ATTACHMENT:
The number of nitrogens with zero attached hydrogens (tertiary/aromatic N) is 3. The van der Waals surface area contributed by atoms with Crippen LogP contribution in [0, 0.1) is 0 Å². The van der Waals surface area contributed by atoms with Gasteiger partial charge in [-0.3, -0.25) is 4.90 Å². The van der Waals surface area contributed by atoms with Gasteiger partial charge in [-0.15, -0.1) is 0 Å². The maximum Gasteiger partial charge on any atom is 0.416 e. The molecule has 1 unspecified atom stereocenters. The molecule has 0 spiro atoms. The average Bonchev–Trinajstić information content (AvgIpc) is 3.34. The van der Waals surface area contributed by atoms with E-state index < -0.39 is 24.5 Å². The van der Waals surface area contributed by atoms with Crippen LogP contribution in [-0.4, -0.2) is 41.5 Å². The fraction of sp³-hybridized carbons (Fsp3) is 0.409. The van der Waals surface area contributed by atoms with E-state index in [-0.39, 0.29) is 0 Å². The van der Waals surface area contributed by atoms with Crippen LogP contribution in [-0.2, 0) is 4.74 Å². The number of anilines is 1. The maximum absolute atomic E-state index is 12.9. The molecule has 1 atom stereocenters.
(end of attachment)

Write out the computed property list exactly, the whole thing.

The number of nitrogens with zero attached hydrogens (tertiary/aromatic N) is 3. The van der Waals surface area contributed by atoms with Crippen LogP contribution in [0, 0.1) is 0 Å². The van der Waals surface area contributed by atoms with Gasteiger partial charge in [-0.3, -0.25) is 4.90 Å². The van der Waals surface area contributed by atoms with Gasteiger partial charge in [-0.15, -0.1) is 0 Å². The maximum Gasteiger partial charge on any atom is 0.416 e. The molecule has 1 unspecified atom stereocenters. The molecule has 0 spiro atoms. The average Bonchev–Trinajstić information content (AvgIpc) is 3.34. The van der Waals surface area contributed by atoms with E-state index < -0.39 is 24.5 Å². The van der Waals surface area contributed by atoms with Crippen LogP contribution in [-0.4, -0.2) is 41.5 Å². The fraction of sp³-hybridized carbons (Fsp3) is 0.409. The van der Waals surface area contributed by atoms with E-state index in [-0.39, 0.29) is 0 Å². The van der Waals surface area contributed by atoms with Crippen LogP contribution in [-0.2, 0) is 4.74 Å². The number of anilines is 1. The maximum absolute atomic E-state index is 12.9. The molecule has 1 atom stereocenters.